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The Courage of General Matthew Ridgway – Handout A: Narrative


The Korean War was an outgrowth of an unstable situation on the Korean Peninsula at the conclusion of the Second World War. In August 1945, the Soviet Union declared war on the Empire of Japan. With the endorsement of the United States, Soviet forces seized land in the northern part of the peninsula, stopping at the 38th Parallel. The United States then occupied the southern half. Two different political regimes with opposing views emerged from this situation, creating the perfect recipe for conflict.

War broke out in June 1950. North Korea, hoping to assert its dominance over the entire peninsula, invaded South Korea and made quick progress. South Korea, supported by United States and United Nations forces, fell back around the port city of Pusan. They fought hard and were finally relieved when U.N. and U.S. forces landed at Incheon, forcing the North Koreans to withdraw. The fight then moved north, all the way to the Chinese border. Then, in November, the Chinese shocked the world by allying with North Korea and attacking U.N. and U.S. forces, once again driving them south.

Fighting eventually settled in the area around the 38th Parallel. It was during this chaotic situation that General Matthew Ridgway arrived on the Korean Peninsula.


Matthew Ridgway was born into a military family in March 1895. His father, Colonel Thomas Ridgway, was an artillery officer. Upon graduating high school, Ridgway applied for the United States Military Academy, West Point. However, he failed the entrance exam. Not to be easily dissuaded, Ridgway applied again, this time successfully. He graduated and was commissioned in 1917, just as America was entering the First World War.

Much to Ridgeway’s disappointment, however, he was not assigned to a combat role. Instead, he became a Spanish instructor and was assigned to his alma mater, West Point. After the war concluded, Ridgway remained in the Army, serving in various posts around the world. During this interwar period, Ridgway proved himself as an able officer with excellent organizational and logistical skills.

Despite his success, Ridgway was eager to prove himself in a combat command. When the United States became embroiled in the Second World War in December of 1941, Ridgway was assigned to the War Plans Division. In August 1942, he was promoted to Major General and assigned to command the 82nd Airborne Division. At the time, however, it was just another infantry division. General Ridgway was tasked with transitioning it to an airborne unit.

Ridgway made the transition successful and had his men ready in time to make their first combat jump into Sicily in July 1943. After fighting in Italy, the division was transferred to England to be a part of the allied invasions in Normandy in June of 1944. Ridgway jumped into combat with his men in the early morning hours of June 6, taking command of his scattered elements in the field. Ridgway then went on to command the XVIII Airborne Corps in Holland during Operation Market Garden. While in this command, he also assisted in pushing back the desperate German offense in the Ardennes, known as the Battle of the Bulge. Finally, he led is men into Germany during Operation Varsity, suffering a grenade wound in the process.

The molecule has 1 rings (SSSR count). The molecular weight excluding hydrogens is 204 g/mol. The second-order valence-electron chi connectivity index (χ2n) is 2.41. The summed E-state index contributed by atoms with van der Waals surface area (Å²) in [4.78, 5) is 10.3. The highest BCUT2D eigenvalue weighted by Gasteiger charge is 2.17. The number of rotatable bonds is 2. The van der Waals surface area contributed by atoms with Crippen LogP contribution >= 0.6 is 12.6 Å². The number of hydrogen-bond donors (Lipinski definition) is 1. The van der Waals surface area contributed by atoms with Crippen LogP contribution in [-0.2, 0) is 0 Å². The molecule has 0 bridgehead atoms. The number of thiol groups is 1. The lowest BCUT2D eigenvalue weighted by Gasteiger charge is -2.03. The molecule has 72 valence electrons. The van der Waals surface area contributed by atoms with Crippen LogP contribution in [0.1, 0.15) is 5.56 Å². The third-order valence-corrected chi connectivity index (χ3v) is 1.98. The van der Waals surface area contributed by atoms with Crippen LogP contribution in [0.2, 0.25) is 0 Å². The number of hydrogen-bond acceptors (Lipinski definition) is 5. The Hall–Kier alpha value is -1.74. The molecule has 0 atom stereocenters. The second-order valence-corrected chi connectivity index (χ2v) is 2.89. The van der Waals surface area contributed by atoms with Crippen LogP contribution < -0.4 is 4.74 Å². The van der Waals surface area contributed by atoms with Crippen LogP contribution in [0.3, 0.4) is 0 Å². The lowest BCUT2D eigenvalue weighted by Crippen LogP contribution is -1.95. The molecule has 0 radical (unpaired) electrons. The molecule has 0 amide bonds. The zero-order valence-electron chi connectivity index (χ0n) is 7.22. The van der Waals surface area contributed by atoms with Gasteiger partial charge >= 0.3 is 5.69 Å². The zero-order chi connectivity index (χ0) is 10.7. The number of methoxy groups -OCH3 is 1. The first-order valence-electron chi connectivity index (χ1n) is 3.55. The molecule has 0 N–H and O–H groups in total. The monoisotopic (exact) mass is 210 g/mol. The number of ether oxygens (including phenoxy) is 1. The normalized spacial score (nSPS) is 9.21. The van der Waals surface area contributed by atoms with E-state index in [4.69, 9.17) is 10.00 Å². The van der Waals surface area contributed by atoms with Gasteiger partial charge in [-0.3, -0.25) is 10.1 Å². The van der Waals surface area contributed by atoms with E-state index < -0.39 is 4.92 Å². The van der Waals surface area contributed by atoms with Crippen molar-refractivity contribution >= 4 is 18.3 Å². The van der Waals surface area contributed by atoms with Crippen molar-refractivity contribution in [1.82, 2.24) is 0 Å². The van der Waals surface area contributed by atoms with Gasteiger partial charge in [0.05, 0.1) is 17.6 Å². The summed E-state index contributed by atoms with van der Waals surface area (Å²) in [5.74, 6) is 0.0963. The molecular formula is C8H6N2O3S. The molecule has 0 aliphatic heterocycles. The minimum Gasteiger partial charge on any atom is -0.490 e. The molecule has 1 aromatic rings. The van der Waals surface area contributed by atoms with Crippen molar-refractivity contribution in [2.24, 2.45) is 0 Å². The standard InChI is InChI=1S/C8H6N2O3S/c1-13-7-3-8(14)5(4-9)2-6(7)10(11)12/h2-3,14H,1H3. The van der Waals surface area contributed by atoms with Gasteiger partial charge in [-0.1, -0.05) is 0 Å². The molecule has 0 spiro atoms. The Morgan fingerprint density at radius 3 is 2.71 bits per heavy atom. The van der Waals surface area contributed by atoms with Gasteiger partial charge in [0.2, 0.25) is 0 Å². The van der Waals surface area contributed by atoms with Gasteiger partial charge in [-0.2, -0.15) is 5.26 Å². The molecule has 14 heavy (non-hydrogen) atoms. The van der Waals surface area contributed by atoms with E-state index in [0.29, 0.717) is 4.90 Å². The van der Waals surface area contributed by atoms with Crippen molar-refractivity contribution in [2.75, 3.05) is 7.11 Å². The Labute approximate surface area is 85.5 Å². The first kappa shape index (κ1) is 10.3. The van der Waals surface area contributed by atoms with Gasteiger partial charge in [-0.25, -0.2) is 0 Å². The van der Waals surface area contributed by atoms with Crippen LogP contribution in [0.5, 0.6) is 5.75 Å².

Throughout the Second World War, Ridgway proved himself as an able combat commander. He was cool under fire and gained the respect of the men he commanded. Never afraid to expose himself to the danger of combat, he did all that he could to prevent the death of his men in vain or misguided operations.

This experience would serve him well when he was asked to take command of a beleaguered and exhausted 8th Army on the Korean Peninsula in 1950. The army he took charge of was tired, demoralized, and disillusioned with the mission at hand. Men shivered in foxholes due to a lack of proper equipment and hot meals. They pined for home because of poor organization in the mail services. Defeatism infected the army and its officers. Ridgway knew the task ahead of him would be difficult.

In addition to the difficult situation on the ground, Ridgway’s had health concerns. At the age of 55, he was no longer the younger man he had been during the Second World War. He had recently suffered a heart attack and was nearing the age when most military men retired from active duty. However, General Ridgway knew the gravity of the situation at hand, and his purpose was clear.

After meeting with Douglas McArthur, the overall commander of forces in Korea, Ridgway set to work. He relieved many of his subordinate and exhausted commanders, replacing them with fresh and energetic men. He fixed the mail problem, got hot food to the front, and moved up fresh supplies. After sitting through a long briefing where his officers explained to him defensive plan after defensive plan, Ridgway asked them what their plan was for an offensive. When they told him they had no such plans, Ridgway set them to design one.

By spring of 1951, the army was reorganized and on the offensive. Utilizing airpower and artillery, Ridgway’s forces wreaked havoc on the Chinese, pushing them north of the 38th Parallel. In April of 1952, when President Truman removed Douglas McArthur from command, Ridgway was placed in charge of all U.N. forces in Korea.

Ridgway’s brave and bold actions during that miserable winter on the Korean Peninsula salvaged the conflict from an almost eminent defeat. Though the war would drag on, it is in no small part thanks to General Matthew Ridgway that the South Korean nation is free and prosperous. By combating defeatism and promoting concerted action under his command, he demonstrated courage while working to achieve his mission.